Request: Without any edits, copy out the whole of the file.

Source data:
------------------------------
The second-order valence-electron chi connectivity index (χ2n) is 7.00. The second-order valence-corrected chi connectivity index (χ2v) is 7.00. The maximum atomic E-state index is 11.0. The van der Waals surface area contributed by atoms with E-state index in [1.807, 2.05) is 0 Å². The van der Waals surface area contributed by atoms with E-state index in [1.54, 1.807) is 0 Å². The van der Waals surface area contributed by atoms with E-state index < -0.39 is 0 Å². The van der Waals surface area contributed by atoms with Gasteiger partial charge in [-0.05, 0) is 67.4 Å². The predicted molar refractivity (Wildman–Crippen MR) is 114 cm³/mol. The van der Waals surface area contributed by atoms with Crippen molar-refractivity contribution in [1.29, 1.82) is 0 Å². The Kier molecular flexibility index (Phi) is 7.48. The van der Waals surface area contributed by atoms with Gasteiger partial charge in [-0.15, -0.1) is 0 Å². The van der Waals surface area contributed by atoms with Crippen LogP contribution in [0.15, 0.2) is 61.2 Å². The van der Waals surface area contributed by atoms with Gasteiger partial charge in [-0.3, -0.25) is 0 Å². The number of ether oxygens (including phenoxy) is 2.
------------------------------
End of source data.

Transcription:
The second-order valence-electron chi connectivity index (χ2n) is 7.00. The second-order valence-corrected chi connectivity index (χ2v) is 7.00. The maximum atomic E-state index is 11.0. The van der Waals surface area contributed by atoms with E-state index in [1.807, 2.05) is 0 Å². The van der Waals surface area contributed by atoms with E-state index in [1.54, 1.807) is 0 Å². The van der Waals surface area contributed by atoms with E-state index < -0.39 is 0 Å². The van der Waals surface area contributed by atoms with Gasteiger partial charge in [-0.05, 0) is 67.4 Å². The predicted molar refractivity (Wildman–Crippen MR) is 114 cm³/mol. The van der Waals surface area contributed by atoms with Crippen molar-refractivity contribution in [1.29, 1.82) is 0 Å². The Kier molecular flexibility index (Phi) is 7.48. The van der Waals surface area contributed by atoms with Gasteiger partial charge in [-0.15, -0.1) is 0 Å². The van der Waals surface area contributed by atoms with Crippen LogP contribution in [0.15, 0.2) is 61.2 Å². The van der Waals surface area contributed by atoms with Gasteiger partial charge in [-0.3, -0.25) is 0 Å². The number of ether oxygens (including phenoxy) is 2.